The analysis of adult educational attainment, educational debt and factors underlying educational decisions is based on the 2019 Survey of Household Economics and Decisionmaking (SHED). This annual survey has been sponsored by the Federal Reserve Board of Governors since 2013. The 2019 survey was fielded in October 2019 and was administered online. The universe for the SHED is adults and it is designed to be representative of the noninstitutionalized, civilian population age 18 and older. An advantage of the SHED in comparison to the Survey of Consumer Finances is a larger sample size. The 2019 SHED had about 12,200 respondents, of which about 7,400 were adults age 22 to 59. The SHED is not designed to precisely measure income and does not collect details on the adult’s assets and liabilities in comprehensive fashion. The 2019 SHED did include a battery of questions on educational debt and repayment status.

The household income, wealth, and inheritance analysis is based on the Survey of Consumer Finances (SCF) that is sponsored by the Federal Reserve Board of Governors and the Department of the Treasury. It has been conducted every three years since 1983 and is designed to provide detailed information on the finances of U.S. families. The 2019 SCF sample has approximately 3,500 families headed by those age 22 to 59. The sampling unit in the SCF is the “primary economic unit” (PEU), not the household. As stated by the Federal Reserve Board, “the PEU is intended to be the economically dominant single person or couple (whether married or living together as partners) and all other persons in the household who are financially interdependent with that economically dominant person or couple.”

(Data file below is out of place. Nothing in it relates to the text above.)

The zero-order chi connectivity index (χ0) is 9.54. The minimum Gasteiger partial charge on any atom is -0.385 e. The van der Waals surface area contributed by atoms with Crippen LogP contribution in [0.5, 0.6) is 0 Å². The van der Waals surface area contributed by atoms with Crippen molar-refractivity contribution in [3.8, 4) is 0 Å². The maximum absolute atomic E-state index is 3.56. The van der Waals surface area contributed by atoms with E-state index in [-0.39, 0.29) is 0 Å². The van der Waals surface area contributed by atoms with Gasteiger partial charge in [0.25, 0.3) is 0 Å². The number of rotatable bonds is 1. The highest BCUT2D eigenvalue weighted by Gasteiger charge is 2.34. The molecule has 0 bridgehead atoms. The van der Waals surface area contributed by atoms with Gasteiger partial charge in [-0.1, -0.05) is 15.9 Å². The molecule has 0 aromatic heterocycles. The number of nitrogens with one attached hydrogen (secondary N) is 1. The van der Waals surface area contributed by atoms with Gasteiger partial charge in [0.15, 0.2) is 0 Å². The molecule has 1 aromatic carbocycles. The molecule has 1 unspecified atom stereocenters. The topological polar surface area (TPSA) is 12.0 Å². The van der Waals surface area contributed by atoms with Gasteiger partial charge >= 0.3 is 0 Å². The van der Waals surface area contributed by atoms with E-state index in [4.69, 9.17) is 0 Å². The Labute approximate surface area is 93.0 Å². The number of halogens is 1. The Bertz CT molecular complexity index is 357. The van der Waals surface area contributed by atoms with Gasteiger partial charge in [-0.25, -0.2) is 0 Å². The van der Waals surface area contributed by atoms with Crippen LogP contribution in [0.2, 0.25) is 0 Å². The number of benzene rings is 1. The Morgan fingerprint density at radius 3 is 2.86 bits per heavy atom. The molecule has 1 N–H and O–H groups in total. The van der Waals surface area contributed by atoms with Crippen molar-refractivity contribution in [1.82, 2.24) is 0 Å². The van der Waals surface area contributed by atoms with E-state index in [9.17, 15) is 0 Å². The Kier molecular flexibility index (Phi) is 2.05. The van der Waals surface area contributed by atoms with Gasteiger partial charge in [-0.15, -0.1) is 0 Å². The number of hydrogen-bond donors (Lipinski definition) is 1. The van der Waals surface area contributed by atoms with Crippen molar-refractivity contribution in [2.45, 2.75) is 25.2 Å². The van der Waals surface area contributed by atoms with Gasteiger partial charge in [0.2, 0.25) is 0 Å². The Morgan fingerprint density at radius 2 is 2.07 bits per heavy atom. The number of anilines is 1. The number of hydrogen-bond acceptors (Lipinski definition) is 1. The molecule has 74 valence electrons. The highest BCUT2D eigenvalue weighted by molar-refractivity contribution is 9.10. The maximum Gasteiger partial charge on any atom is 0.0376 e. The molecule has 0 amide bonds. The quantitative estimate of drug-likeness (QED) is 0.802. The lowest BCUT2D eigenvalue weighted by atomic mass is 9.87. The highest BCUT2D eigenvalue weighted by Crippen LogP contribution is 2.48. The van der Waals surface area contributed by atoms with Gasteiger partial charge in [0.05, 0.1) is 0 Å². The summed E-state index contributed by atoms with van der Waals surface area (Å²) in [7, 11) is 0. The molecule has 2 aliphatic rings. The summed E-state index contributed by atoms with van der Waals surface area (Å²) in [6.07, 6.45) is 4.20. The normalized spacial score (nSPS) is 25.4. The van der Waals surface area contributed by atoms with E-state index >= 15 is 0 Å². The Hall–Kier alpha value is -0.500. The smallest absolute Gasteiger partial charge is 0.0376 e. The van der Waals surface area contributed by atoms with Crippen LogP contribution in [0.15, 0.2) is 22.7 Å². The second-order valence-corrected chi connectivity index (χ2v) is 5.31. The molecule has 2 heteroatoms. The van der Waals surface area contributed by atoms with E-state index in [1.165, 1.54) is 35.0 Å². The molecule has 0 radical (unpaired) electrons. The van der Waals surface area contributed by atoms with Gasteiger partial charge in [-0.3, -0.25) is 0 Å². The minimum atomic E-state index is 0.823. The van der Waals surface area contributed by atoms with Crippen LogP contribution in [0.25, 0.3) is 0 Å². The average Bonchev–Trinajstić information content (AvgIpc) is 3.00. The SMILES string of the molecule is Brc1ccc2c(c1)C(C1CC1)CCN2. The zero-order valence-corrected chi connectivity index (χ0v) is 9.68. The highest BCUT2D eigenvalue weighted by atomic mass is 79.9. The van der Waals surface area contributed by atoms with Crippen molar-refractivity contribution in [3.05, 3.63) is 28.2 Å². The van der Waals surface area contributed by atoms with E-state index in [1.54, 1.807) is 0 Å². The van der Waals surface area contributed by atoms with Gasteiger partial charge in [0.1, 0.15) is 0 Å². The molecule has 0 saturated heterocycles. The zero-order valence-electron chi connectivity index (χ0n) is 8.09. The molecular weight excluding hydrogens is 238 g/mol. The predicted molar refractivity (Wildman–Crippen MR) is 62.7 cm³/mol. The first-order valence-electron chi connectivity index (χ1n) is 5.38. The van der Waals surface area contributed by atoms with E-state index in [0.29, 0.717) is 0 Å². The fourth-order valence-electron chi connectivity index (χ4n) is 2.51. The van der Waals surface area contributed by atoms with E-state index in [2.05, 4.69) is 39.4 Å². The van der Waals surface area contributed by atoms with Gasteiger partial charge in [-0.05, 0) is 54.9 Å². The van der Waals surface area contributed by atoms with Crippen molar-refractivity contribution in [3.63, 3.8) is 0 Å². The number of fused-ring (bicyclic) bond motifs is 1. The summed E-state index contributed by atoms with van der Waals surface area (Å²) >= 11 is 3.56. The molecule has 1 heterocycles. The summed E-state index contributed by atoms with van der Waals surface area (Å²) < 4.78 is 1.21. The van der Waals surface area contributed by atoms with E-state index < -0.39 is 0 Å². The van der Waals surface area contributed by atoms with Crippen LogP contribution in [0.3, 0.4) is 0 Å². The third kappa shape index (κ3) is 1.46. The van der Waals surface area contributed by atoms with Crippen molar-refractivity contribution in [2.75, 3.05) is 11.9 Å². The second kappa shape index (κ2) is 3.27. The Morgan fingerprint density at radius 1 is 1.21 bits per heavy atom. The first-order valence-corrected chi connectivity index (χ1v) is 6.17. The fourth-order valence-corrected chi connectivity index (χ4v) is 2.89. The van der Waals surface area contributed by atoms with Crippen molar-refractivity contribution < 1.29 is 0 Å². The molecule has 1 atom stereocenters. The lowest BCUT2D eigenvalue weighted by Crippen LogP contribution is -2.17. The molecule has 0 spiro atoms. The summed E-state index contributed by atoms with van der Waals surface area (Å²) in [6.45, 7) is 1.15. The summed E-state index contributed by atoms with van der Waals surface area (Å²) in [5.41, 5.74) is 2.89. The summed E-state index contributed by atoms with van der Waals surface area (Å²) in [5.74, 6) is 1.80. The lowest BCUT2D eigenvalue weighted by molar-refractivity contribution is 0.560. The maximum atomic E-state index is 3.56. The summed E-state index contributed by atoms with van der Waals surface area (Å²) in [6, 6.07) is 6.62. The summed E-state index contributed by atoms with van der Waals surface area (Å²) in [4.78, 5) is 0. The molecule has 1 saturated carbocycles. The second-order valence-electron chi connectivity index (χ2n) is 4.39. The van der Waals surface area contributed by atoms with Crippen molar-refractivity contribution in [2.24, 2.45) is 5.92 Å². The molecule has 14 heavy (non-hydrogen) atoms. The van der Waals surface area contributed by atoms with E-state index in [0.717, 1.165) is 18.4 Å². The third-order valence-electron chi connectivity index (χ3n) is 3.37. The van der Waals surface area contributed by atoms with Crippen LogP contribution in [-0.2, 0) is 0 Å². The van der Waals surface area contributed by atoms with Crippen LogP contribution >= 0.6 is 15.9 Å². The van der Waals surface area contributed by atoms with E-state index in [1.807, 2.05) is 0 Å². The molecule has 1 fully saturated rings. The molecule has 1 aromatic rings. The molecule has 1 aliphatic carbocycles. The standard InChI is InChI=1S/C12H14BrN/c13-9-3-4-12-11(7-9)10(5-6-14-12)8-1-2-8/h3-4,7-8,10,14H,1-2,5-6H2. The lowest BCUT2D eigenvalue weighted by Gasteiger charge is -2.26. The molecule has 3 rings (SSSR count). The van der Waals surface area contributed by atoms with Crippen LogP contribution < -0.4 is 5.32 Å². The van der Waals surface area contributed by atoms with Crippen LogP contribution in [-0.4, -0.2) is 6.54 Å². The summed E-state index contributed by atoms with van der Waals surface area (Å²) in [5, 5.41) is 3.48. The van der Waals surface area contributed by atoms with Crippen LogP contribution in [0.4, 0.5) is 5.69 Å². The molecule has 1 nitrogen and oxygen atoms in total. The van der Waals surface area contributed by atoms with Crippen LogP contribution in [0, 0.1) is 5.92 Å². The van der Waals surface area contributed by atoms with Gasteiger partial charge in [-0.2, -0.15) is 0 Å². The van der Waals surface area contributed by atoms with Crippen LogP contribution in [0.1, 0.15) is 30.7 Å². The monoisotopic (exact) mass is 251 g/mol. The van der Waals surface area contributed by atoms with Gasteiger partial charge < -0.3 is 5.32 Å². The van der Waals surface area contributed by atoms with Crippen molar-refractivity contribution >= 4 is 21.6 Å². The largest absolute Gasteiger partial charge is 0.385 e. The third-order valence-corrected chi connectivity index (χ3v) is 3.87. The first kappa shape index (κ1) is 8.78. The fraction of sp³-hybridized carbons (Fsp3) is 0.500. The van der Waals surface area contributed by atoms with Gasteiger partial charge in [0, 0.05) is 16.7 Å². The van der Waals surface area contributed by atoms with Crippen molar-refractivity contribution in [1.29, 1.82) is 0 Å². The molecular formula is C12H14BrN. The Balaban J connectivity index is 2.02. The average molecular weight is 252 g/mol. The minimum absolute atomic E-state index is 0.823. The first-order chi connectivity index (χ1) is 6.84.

Household incomes are adjusted for the number of people in a household using the methodology from Pew Research Center’s previous work on the American middle class. That is done because a four-person household with an income of, say, $50,000, faces a tighter budget constraint than a two-person household with the same income.